holy week 2023: black saturday


Note: this is the third Holy Week retreat talk given by The Rev. Alice Cabotaje Roshi.

Good morning. Thank you for being here today; for continuing to practice and support one another in silence, in spirit, and with your presence.

Over the past two days, I have spoken about surrender, about death and the dying of self. And reflecting on that… sitting with that can bring up our experience of losses.

Hence, my talk today will not be the usual format because I would like to invite us to do a ritual that will honor our losses… a ritual that will provide some space and time to remember, to grieve, and to mourn.

Our losses have come in many and different forms:

  • a death of a loved one – a son, a daughter, a father, a mother, a husband, a wife, a partner, a beloved friend, a brother, a sister, a cousin, an aunt, an uncle, a teacher, a pet…
  • a separation from a loved one
  • a broken relationship
  • loss of career, status, a job, a position
  • loss of trust in people or institutions that we thought were solid and reliable
  • loss of physical function
  • loss of abilities
  • loss of home
  • loss of comfort and the familiar
  • loss of an object that has meant a lot to us
  • loss of an emotionally important image of oneself
  • loss of the possibilities of what might have been
  • loss of a dream
  • loss of courage,
  • loss of faith

There, too, is loss when we have reached a goal, completed a degree or training, or advanced to the next step.

The intensity of our losses also depends on whether it was avoidable or unavoidable; temporary or permanent; actual or imagined; anticipated or unanticipated; and if the loss resulted in our leaving or being left behind.

As we experience our losses, different feelings arise: sorrow, anguish, disbelief, shock, despair, anxiety, loneliness, guilt, regret, resentment, emptiness, numbness, yearning, love, and appreciation

Erich Lindemann, a psychiatrist specializing in bereavement, suggests that each feeling in grief must be “pained through.”

In order to mourn completely, we must realize our needs. We need to take the time to grieve. We need to talk and to cry as much as we can. We need an environment, and/or people around us, that support our grieving.

We need to be free from major decisions if we feel unsure or unready for them. It is important that we honor our needs and know that we are not being self-indulgent but instead being self-supporting.

At this very moment, many of us face life’s difficulties and challenges. We have suffered losses. While not all of us know one another, it is still good to be together. More than anything else we need one another right now. Each of us grieves. And when we grieve together, the healing begins. Just by being here each of us gives comfort to everyone else.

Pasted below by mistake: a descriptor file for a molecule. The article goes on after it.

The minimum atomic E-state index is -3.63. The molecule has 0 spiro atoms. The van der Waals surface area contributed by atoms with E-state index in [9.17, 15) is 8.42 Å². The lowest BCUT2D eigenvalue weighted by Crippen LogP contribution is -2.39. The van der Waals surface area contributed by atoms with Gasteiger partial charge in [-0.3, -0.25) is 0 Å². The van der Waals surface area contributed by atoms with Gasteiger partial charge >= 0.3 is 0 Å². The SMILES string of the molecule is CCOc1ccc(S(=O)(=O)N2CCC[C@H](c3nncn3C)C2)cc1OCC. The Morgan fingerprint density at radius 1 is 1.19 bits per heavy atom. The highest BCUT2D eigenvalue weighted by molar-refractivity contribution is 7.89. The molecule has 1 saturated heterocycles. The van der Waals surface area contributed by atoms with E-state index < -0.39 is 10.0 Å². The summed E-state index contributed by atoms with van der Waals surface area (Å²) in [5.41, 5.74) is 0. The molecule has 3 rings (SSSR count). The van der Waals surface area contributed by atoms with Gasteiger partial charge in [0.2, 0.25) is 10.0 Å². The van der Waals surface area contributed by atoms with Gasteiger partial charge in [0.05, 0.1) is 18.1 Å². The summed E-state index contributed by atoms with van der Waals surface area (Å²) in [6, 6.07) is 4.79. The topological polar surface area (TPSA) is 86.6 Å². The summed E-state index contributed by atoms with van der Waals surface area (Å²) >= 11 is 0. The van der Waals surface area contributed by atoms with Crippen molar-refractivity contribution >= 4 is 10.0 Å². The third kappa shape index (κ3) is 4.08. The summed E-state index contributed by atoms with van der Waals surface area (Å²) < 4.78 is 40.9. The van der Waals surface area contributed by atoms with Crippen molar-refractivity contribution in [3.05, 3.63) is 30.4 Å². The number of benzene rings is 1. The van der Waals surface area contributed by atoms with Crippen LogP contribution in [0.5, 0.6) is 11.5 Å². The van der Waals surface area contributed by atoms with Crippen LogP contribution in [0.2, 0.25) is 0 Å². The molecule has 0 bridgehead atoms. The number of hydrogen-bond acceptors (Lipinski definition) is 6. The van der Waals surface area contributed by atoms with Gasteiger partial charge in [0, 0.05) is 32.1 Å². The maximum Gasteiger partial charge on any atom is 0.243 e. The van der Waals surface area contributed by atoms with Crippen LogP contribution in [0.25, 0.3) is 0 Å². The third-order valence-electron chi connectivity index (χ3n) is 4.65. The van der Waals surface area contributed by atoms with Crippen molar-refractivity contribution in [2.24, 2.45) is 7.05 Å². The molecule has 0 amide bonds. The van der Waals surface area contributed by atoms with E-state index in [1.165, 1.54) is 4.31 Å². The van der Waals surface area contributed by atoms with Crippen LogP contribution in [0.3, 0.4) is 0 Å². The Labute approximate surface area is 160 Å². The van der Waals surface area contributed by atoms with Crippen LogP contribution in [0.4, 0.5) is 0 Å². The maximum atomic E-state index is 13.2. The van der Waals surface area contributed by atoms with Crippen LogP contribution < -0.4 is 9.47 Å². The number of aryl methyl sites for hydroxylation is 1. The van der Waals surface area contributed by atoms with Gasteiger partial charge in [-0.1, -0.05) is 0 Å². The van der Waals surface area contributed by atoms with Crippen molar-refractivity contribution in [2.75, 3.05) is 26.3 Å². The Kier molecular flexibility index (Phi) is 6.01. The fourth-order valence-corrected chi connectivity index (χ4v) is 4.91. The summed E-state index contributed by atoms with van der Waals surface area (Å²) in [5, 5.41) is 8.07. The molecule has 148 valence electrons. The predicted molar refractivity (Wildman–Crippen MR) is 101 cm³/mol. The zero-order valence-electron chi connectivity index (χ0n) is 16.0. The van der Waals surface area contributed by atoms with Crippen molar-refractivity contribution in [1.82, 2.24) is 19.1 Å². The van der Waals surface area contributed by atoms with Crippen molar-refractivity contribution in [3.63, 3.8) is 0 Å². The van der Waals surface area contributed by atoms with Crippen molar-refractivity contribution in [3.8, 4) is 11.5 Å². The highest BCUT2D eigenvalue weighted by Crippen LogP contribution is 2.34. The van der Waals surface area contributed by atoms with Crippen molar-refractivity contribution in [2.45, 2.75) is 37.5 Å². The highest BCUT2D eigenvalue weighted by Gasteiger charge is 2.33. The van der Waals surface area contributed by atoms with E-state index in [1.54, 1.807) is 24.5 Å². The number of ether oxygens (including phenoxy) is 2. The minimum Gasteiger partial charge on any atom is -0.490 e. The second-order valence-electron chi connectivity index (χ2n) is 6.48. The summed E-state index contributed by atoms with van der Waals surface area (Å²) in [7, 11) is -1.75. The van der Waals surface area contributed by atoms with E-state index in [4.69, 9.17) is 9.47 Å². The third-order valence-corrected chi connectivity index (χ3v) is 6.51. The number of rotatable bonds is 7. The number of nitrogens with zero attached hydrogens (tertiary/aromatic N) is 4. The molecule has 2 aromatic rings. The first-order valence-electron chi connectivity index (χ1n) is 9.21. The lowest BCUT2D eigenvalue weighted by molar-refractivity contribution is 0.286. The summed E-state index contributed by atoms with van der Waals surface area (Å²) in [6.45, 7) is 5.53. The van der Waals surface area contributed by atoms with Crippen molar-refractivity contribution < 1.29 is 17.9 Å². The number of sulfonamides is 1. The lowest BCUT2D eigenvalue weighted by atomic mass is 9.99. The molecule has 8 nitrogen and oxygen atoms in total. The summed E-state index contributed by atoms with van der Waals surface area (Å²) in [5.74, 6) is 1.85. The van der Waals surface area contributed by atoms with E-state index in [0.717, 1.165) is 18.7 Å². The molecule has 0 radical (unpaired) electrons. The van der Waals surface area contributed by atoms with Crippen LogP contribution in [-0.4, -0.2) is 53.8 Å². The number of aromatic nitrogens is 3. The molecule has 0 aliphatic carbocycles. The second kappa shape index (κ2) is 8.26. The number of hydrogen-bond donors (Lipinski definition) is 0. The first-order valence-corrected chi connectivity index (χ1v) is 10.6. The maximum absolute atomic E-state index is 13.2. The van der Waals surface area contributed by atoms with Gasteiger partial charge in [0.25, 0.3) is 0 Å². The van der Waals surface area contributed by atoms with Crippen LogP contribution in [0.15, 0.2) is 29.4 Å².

I would now like to invite us to pause to feel the many and varied ways our losses have meant to us, and how our losses have touched our lives. We also will pause to affirm the cycles of birth and of death, for we know that we are all part of an endless and mysterious cycle of coming and going.

As we do so, I would like to ask Nona to read a poem by Margaret Mead.

Remember Me
by Margaret Mead

To the living, I am gone.
To the sorrowful, I will never return.
To the angry, I was cheated,
But to the happy, I am at peace,
And to the faithful, I have never left.
I cannot be seen, but I can be heard.
So as you stand upon a shore, gazing at a beautiful sea – remember me.
As you look in awe at a mighty forest and its grand majesty – remember me.
As you look upon a flower and admire its simplicity – remember me.
Remember me in your heart, your thoughts, your memories of the times we loved, the times we cried, the times we fought, the times we laughed.
For if you always think of me, I will never be gone.

Those words of Margaret Mead remind me of Kahlil Gibran who said:

When you are sorrowful look again in
your heart, and you shall see that in truth
you are weeping for that which has been
your delight.

At this time, I would like to invite us to honor a loss  — whether this be a person,  a thing, a situation, a dream —  through a ritual  based on Dr. Ira Byock’s  The Four Things that Matter Most. This involves four simple phrases— “Thank you,” “Please forgive me,” “I forgive you,” and “I love you.”

I would like to close with a poem entitled “Heavy” Mary Oliver.

That time
I thought I could not
go any closer to grief
without dying

I went closer,
and I did not die.
Surely God
had his hand in this,

as well as friends.
Still, I was bent,
and my laughter,
as the poet said,

was nowhere to be found.
Then said my friend Daniel,
(brave even among lions),
“It’s not the weight you carry

but how you carry it –
books, bricks, grief –
it’s all in the way
you embrace it, balance it, carry it

when you cannot, and would not,
put it down.”
So I went practicing.
Have you noticed?

Have you heard
the laughter
that comes, now and again,
out of my startled mouth?

How I linger
to admire, admire, admire
the things of this world
that are kind, and maybe

also troubled –
roses in the wind,
the sea geese on the steep waves,
a love
to which there is no reply?

May we continue to honor our deep pain and loss with gentleness and kindness. May we also connect our hearts to all who grieve in this world.

May all of us be lifted on wings of love and hope and receive a balm of healing. Where there lingers any misunderstanding, alienation, or regret, we ask for the healing of forgiveness; and where there has been warmth and love, we call for the healing power of gratitude.